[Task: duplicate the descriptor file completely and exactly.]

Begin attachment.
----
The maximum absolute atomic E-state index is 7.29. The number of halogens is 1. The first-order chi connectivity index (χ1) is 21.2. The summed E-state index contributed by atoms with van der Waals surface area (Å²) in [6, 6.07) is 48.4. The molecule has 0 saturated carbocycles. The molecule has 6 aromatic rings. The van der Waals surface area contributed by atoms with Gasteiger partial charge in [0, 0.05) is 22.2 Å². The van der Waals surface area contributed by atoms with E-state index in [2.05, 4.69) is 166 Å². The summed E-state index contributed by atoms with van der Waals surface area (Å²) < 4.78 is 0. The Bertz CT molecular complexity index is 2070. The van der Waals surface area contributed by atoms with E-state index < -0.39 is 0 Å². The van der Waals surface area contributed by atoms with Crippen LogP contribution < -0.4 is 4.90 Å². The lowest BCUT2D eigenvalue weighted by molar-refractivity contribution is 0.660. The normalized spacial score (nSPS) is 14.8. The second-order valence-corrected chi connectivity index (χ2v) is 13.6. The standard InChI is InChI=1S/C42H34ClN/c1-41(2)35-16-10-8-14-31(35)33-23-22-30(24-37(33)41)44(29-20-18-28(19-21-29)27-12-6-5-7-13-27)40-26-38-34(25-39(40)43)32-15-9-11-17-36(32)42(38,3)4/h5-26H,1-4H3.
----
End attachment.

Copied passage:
The maximum absolute atomic E-state index is 7.29. The number of halogens is 1. The first-order chi connectivity index (χ1) is 21.2. The summed E-state index contributed by atoms with van der Waals surface area (Å²) in [6, 6.07) is 48.4. The molecule has 0 saturated carbocycles. The molecule has 6 aromatic rings. The van der Waals surface area contributed by atoms with Gasteiger partial charge in [0, 0.05) is 22.2 Å². The van der Waals surface area contributed by atoms with E-state index in [2.05, 4.69) is 166 Å². The summed E-state index contributed by atoms with van der Waals surface area (Å²) < 4.78 is 0. The Bertz CT molecular complexity index is 2070. The van der Waals surface area contributed by atoms with E-state index < -0.39 is 0 Å². The van der Waals surface area contributed by atoms with Crippen LogP contribution < -0.4 is 4.90 Å². The lowest BCUT2D eigenvalue weighted by molar-refractivity contribution is 0.660. The normalized spacial score (nSPS) is 14.8. The second-order valence-corrected chi connectivity index (χ2v) is 13.6. The standard InChI is InChI=1S/C42H34ClN/c1-41(2)35-16-10-8-14-31(35)33-23-22-30(24-37(33)41)44(29-20-18-28(19-21-29)27-12-6-5-7-13-27)40-26-38-34(25-39(40)43)32-15-9-11-17-36(32)42(38,3)4/h5-26H,1-4H3.